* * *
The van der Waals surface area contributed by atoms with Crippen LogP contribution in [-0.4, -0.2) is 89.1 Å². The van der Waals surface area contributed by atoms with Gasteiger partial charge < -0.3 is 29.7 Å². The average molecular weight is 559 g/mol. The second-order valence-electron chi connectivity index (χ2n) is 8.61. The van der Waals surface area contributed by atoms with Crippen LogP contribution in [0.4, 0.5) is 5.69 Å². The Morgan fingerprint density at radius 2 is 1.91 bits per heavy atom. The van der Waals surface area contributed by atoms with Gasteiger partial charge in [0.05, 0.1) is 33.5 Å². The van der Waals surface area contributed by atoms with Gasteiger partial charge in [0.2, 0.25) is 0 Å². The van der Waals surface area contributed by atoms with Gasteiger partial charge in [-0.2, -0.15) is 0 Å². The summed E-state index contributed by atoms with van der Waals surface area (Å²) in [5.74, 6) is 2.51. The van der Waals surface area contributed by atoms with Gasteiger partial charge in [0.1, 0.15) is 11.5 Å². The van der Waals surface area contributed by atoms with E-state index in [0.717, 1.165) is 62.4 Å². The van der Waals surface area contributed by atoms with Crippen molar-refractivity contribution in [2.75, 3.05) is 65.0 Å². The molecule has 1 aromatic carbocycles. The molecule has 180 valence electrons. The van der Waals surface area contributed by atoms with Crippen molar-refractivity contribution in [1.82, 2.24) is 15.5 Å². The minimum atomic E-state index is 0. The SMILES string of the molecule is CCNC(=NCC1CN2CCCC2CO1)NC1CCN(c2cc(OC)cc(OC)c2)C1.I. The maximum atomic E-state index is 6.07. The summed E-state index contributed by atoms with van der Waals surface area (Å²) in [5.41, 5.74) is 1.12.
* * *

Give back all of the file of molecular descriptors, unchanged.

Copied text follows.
The van der Waals surface area contributed by atoms with Crippen LogP contribution in [-0.4, -0.2) is 89.1 Å². The van der Waals surface area contributed by atoms with Gasteiger partial charge < -0.3 is 29.7 Å². The average molecular weight is 559 g/mol. The second-order valence-electron chi connectivity index (χ2n) is 8.61. The van der Waals surface area contributed by atoms with Crippen LogP contribution in [0.4, 0.5) is 5.69 Å². The Morgan fingerprint density at radius 2 is 1.91 bits per heavy atom. The van der Waals surface area contributed by atoms with Gasteiger partial charge in [0.05, 0.1) is 33.5 Å². The van der Waals surface area contributed by atoms with Gasteiger partial charge in [0.2, 0.25) is 0 Å². The van der Waals surface area contributed by atoms with Gasteiger partial charge in [-0.2, -0.15) is 0 Å². The summed E-state index contributed by atoms with van der Waals surface area (Å²) in [5.74, 6) is 2.51. The van der Waals surface area contributed by atoms with Gasteiger partial charge in [0.1, 0.15) is 11.5 Å². The van der Waals surface area contributed by atoms with E-state index in [0.717, 1.165) is 62.4 Å². The van der Waals surface area contributed by atoms with Crippen molar-refractivity contribution in [2.75, 3.05) is 65.0 Å². The molecule has 1 aromatic carbocycles. The molecule has 180 valence electrons. The van der Waals surface area contributed by atoms with Crippen molar-refractivity contribution in [1.82, 2.24) is 15.5 Å². The minimum atomic E-state index is 0. The SMILES string of the molecule is CCNC(=NCC1CN2CCCC2CO1)NC1CCN(c2cc(OC)cc(OC)c2)C1.I. The maximum atomic E-state index is 6.07. The summed E-state index contributed by atoms with van der Waals surface area (Å²) in [5.41, 5.74) is 1.12.